Every day Poets & Writers Magazine scans the headlines—publishing reports, literary dispatches, academic announcements, and more—for all the news that creative writers need to know. Here are today’s stories.
Since launching in November, Bookshop U.K. has generated more than £5 million in sales, amounting to £1 million in profits for independent booksellers across the country. (Guardian)
Dr. Seuss Enterprises has announced it will no longer publish six of the celebrated author’s books due to offensive content. “These books portray people in ways that are hurtful and wrong.” (New York Times)
Marieke Lucas Rijneveld has withdrawn as the Dutch translator for Amanda Gorman’s inauguration poem, “The Hill We Climb,” and forthcoming debut poetry collection. Gorman’s Dutch publisher, Meulenhoff, was criticized for assigning the projects to a white writer. (Literary Hub)
“I left that night feeling—for the first time—that my stuttering wouldn’t interfere with my living fully, that it might even allow me to live more fully than I had thought possible.” Writer Sophia Stewart on finding community via the National Stuttering Association. (Catapult)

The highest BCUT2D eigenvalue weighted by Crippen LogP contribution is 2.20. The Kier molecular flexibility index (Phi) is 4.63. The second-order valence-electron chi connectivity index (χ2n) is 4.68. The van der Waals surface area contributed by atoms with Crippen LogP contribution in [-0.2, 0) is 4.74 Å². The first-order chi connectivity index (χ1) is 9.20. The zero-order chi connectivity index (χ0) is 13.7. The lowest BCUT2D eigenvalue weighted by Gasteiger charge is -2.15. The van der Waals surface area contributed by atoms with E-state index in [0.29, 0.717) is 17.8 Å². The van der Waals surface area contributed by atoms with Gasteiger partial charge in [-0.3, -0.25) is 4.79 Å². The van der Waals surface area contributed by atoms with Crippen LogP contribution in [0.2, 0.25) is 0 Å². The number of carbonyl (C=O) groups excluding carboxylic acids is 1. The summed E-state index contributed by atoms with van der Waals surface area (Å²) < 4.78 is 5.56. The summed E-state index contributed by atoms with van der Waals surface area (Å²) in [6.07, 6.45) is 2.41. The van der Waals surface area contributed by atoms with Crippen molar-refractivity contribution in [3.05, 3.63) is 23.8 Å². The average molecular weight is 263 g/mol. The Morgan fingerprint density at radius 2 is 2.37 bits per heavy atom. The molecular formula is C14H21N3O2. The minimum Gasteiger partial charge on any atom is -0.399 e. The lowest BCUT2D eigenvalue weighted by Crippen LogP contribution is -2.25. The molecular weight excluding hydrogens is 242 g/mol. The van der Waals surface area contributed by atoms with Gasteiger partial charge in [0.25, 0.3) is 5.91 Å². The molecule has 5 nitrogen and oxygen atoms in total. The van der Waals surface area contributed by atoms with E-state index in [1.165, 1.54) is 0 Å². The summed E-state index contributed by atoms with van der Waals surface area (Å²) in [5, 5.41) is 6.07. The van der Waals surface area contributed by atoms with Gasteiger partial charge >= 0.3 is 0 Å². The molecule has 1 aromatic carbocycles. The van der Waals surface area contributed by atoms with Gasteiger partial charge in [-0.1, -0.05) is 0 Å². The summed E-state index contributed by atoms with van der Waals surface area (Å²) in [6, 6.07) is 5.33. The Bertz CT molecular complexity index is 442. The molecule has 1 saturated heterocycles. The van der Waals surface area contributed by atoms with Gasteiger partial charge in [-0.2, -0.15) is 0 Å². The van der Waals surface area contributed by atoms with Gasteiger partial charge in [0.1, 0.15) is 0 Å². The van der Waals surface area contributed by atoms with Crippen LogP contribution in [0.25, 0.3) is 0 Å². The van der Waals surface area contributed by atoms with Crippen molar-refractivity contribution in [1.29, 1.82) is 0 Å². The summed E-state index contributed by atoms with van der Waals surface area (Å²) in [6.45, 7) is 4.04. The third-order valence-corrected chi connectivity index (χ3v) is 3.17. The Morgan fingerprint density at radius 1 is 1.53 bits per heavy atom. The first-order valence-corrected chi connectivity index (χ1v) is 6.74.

“I sometimes find it easiest to let certain realities express themselves in my thinking when I give them a surreal or allegorical expression.” Jonathan Lethem explains his affinity for science fiction. (New Yorker)
“What does Asian American and Black feminist solidarity look like on the smallest, most intimate scales?” Calin Amber and Margarita Ren discuss friendship as a mode of solidarity. (Margins)
Stylist recommends twenty-two new books by women writers, including the anthology Who’s Loving You: Love Stories by Women of Colour, edited by Sareeta Domingo.